Symbols allow people to go beyond what is known or seen by creating linkages between otherwise very different mathematical symbols and meaning pdf and experiences. Symbols take the form of words, sounds, gestures, ideas or visual images and are used to convey other ideas and beliefs.
For example, a red octagon may be a symbol for “STOP”. On a map, a blue line might represent a river. Personal names are symbols representing individuals. A red rose may symbolize love and compassion.
The variable ‘x’, in a mathematical equation, may symbolize the position of a particle in space. The sense evolution in Greek is from “throwing things together” to “contrasting” to “comparing” to “token used in comparisons to determine if something is genuine. Hence, “outward sign” of something. We must distinguish, therefore between the ‘sense’ and the ‘meaning’ of the symbol. It seems to me perfectly clear that all the great and little symbolical systems of the past functioned simultaneously on three levels: the corporeal of waking consciousness, the spiritual of dream, and the ineffable of the absolutely unknowable. The ineffable, the absolutely unknowable, can be only sensed.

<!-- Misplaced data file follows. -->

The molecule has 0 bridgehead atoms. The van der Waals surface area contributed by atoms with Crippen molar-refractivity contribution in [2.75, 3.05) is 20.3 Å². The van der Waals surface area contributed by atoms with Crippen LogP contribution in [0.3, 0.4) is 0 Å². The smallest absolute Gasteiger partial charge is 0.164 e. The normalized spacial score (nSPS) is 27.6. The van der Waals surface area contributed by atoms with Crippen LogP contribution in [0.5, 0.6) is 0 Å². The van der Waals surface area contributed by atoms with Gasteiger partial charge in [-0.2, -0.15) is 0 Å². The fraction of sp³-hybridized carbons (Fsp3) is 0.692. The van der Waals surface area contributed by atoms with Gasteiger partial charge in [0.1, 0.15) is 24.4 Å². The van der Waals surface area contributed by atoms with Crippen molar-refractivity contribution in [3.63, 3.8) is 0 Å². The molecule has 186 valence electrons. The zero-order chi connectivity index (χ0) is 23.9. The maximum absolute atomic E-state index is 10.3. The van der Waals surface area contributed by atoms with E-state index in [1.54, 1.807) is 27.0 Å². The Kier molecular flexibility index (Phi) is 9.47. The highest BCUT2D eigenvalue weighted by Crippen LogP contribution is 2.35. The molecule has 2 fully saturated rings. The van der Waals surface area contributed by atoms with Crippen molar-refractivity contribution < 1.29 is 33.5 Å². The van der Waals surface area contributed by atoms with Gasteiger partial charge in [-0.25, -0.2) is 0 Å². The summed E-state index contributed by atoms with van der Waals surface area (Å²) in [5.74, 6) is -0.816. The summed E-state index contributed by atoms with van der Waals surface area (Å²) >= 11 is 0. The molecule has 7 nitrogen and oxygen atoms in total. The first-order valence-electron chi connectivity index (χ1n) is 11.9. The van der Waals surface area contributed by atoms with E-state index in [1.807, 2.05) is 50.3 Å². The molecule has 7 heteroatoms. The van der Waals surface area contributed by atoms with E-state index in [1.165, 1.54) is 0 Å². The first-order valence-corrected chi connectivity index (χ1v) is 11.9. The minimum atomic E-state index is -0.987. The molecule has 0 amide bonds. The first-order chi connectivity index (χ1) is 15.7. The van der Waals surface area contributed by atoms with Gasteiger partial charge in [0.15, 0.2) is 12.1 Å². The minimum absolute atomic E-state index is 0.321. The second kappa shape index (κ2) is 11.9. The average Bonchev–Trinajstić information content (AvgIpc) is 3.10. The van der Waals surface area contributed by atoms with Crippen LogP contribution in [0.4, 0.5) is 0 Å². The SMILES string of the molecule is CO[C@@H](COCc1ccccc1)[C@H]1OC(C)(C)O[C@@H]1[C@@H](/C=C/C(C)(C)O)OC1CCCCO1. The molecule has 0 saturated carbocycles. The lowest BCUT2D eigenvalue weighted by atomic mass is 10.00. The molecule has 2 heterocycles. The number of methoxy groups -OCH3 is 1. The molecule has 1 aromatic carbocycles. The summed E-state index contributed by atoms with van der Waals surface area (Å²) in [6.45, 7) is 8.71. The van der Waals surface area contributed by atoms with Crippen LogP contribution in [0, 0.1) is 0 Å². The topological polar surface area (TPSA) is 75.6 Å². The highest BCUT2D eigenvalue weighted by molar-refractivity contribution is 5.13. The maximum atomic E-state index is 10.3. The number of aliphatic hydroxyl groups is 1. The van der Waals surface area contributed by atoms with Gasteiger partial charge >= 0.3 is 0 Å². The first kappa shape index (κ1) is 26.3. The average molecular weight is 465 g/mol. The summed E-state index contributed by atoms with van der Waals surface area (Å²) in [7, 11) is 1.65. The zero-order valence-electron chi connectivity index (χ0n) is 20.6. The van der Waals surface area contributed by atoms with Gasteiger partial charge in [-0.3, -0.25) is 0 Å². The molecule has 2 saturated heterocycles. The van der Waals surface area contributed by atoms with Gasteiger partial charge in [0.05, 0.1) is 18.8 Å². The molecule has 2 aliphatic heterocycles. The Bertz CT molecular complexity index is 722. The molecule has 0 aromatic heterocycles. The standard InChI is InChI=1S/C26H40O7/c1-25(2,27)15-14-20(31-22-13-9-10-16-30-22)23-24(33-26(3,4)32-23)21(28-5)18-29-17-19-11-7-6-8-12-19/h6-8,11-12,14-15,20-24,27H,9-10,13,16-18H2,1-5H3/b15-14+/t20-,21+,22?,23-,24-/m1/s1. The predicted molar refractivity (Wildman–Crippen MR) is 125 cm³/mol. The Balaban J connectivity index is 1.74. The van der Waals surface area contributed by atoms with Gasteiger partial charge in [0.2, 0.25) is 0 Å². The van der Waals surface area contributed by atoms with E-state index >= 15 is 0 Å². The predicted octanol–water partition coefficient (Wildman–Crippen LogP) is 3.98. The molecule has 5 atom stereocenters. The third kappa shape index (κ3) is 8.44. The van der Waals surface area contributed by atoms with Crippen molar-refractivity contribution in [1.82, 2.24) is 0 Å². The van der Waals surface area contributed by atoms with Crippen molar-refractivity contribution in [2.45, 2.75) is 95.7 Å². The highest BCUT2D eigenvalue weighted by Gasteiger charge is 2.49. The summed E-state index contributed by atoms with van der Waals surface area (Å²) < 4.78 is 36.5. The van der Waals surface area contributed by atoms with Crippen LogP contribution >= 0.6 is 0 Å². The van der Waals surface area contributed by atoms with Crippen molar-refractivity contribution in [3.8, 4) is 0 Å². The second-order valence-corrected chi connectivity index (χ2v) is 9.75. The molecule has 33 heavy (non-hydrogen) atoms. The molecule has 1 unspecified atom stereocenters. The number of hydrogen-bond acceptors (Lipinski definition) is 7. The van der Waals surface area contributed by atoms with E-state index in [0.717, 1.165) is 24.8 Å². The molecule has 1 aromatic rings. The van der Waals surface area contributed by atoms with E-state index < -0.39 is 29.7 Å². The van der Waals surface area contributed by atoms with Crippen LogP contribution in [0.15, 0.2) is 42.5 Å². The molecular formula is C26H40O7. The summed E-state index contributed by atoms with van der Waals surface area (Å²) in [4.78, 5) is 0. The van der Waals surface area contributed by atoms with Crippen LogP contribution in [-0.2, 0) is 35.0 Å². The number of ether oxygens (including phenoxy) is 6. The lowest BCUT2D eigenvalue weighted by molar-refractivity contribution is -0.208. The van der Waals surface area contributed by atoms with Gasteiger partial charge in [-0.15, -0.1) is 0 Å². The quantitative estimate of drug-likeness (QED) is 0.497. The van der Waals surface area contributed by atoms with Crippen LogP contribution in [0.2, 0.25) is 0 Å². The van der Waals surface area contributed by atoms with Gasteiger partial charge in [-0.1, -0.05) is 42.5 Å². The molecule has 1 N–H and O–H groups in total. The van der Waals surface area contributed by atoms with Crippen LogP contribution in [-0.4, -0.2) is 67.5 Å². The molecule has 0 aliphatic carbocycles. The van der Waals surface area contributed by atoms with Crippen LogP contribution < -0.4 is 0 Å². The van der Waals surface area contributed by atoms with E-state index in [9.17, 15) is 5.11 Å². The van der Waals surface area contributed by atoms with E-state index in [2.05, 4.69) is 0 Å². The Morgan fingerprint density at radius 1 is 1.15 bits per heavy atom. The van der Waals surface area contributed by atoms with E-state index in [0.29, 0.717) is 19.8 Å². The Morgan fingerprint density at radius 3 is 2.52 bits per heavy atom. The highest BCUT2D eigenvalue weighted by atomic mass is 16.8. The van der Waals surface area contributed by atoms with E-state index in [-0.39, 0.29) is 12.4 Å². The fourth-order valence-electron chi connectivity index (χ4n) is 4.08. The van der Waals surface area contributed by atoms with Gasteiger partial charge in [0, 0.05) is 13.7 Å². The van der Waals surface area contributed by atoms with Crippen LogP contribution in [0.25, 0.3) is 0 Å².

Through all of these a transcendent reality is mirrored. There are so many metaphors reflecting and implying something which, though thus variously expressed, is ineffable, though thus rendered multiform, remains inscrutable. Symbols hold the mind to truth but are not themselves the truth, hence it is delusory to borrow them. Each civilisation, every age, must bring forth its own. Symbols are a means of complex communication that often can have multiple levels of meaning.
Human cultures use symbols to express specific ideologies and social structures and to represent aspects of their specific culture. Symbols are the basis of all human understanding and serve as vehicles of conception for all human knowledge. Symbols facilitate understanding of the world in which we live, thus serving as the grounds upon which we make judgments. Semiotics studies focus on the relationship of the signifier and the signified, also taking into account interpretation of visual cues, body language, sound, and other contextual clues. Semioticians thus not only study what a symbol implies, but also how it got its meaning and how it functions to make meaning in society. In Jung’s view, a sign stands for something known, as a word stands for its referent.
For example, written languages are composed of a variety of different symbols that create words, p. Through these written words humans communicate with each other. One example he uses to indicate what he means by the misuse of symbol is the story of a man who, when told that a particular food item was whale blubber, could barely keep from throwing it up. Later, his friend discovered it was actually just a dumpling. But the man’s reaction was a direct consequence of the symbol of “blubber” representing something inedible in his mind.